This Day in History (2-Feb-1852) – 1st British public men’s toilet opens

Of all the technological feats and wondrous designs to come out of The Great Exhibition of 1851, there is one invention that we still use regularly today without even thinking about its ingenuity, to many, this will, at some stage or other, have been a life-saver. At the Exhibition, a man named George Jennings, a Brighton plumber, installed his so-called ‘Monkey Closets’ in the Retiring Rooms of The Crystal Palace. These ‘Monkey Closets’ caused great excitement as they were the first public toilets anyone had ever seen, and during the exhibition 827,280 visitors paid one penny each to use them. For ‘spending a penny’, they received a clean seat, a towel, a comb and a shoe shine. When the exhibition finished and the Crystal Palace was moved to Sydenham, the toilets were set to be closed down. Jennings, however, persuaded the organisers to keep them open. They agreed, and the penny toilets went on to generate revenue of over £1000 a year.

After the success of Jennings’s Crystal Palace lavatories, public toilets started to appear in the streets, the first of these being at 95, Fleet Street, London, next to the Society of Art on 2nd February 1852, with one for women opening a little later, on the 11th February at 51 Bedford Street, Strand, London. These ‘Public Waiting Rooms’ contained water closets in wooden surrounds. The charge was 2 pence entrance fee and extra for washing or clothes brushes. These new facilities were advertised in The Times and on handbills, distributed around the city.

Public toilets only really became popular after Mr. Thomas Crapper developed some improvements to Jennings’ initial flushing mechanism, which promised “a certain flush with every pull”, these improvements did a lot to increase the popularity of the public toilet. Crapper also developed some other important toilet – related inventions, such as the ballcock. The designers, architects and engineers of the Victorian age built public conveniences to a very high standard. When conveniences were to be above ground, they were built to be aesthetically pleasing, and built with high quality materials such as marble and copper, and furnished with fine ceramics and tiles.

 

Reference:

http://www.historyorb.com/events/february/2

http://thevictorianist.blogspot.in/2011/02/spending-penny-or-first-public-flushing.html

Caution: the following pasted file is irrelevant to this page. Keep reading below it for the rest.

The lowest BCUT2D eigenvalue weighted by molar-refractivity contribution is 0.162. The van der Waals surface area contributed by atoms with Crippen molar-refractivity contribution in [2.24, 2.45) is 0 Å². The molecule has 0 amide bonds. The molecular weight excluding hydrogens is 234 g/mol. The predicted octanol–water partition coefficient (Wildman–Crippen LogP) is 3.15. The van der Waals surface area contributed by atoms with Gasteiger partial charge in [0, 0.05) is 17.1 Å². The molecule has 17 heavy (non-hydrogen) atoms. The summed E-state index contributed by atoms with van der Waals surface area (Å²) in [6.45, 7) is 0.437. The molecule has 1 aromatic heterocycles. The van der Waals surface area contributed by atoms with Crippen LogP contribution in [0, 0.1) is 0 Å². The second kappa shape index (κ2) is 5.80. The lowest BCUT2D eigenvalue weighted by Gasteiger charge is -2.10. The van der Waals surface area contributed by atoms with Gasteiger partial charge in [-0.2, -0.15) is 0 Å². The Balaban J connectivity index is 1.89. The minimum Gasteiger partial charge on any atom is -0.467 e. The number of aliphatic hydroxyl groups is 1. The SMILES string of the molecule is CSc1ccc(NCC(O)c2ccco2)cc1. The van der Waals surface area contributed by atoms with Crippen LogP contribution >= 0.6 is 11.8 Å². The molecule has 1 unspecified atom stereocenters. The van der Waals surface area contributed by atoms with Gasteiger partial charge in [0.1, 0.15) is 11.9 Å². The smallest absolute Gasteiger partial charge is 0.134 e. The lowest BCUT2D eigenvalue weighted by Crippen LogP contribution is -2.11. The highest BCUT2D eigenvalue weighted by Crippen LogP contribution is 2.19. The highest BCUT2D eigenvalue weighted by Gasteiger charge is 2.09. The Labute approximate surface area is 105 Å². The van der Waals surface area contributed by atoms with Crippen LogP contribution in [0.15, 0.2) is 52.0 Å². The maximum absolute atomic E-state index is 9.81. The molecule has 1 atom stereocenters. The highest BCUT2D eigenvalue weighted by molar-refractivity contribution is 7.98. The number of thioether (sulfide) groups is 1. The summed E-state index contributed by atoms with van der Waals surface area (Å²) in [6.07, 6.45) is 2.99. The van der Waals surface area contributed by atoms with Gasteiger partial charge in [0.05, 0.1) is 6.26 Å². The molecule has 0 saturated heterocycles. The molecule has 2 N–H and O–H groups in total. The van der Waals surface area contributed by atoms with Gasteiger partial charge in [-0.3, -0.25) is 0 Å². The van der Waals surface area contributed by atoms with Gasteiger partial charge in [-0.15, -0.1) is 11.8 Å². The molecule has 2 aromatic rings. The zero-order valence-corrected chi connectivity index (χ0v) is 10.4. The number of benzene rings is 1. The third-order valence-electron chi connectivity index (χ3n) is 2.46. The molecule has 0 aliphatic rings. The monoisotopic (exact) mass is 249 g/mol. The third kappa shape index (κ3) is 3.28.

This Day in History (30-Jan-1969) – The Beatles perform in public for the last time, on the roof of Apple Records in London

The Beatles were an English rock band that formed in Liverpool in 1960. With members John Lennon, Paul McCartney, George Harrison and Ringo Starr, they became widely regarded as the greatest and most influential act of the rock era. The Beatles built their reputation playing clubs in Liverpool and Hamburg over a three-year period from 1960. Manager Brian Epstein moulded them into a professional act and producer George Martin enhanced their musical potential. They gained popularity in the United Kingdom after their first hit, “Love Me Do”, in late 1962. They acquired the nickname “the Fab Four”. By early 1964 they had become international stars, leading the “British Invasion” of the United States pop market. From 1965 onwards, the Beatles produced what many consider their finest material, including the innovative and widely influential albums Rubber Soul, Revolver, Sgt. Pepper’s Lonely Hearts Club Band, The Beatles (commonly known as the White Album) and Abbey Road.

In the mid-1960s, the Beatles became interested in Indian culture, after using drugs in an effort to expand their consciousness. In 1966 Harrison visited India for 6 weeks and took sitar lessons from Pt. Ravi Shankar. At friend’s suggestion, the Beatles attended the Maharishi Mahesh Yogi’s (the founder of the Transcendental Meditation movement) lecture at London in 1967. The group visited maharishi’s camp in Wales. While there, they announced at a press conference that they were giving up drugs. Curious to learn more, they visited Maharishi’s ashram in Rishikesh and spent some days there in simplicity.

According to the RIAA, the Beatles are the best-selling music artists in the United States, with 178 million certified units. They have had more number-one albums on the British charts and sold more singles in the UK than any other act. In 2008, the group topped Billboard magazine’s list of the all-time most successful “Hot 100” artists; as of 2015, they hold the record for most number-one hits on the Hot 100 chart with twenty. They have received ten Grammy Awards, an Academy Award for Best Original Score and fifteen Ivor Novello Awards. Collectively included in Time magazine’s compilation, they are the best-selling band in history, with estimated sales of over 600 million records worldwide.

Reference:

http://www.mapsofworld.com/on-this-day/january-30-1948-mahatma-gandhi-is-assassinated-in-new-delhi

http://en.wikipedia.org/wiki/The_Beatles

http://en.wikipedia.org/wiki/The_Beatles_in_India

This Day in History (18-Jan-1886) – Modern field hockey is born with the formation of The Hockey Association in England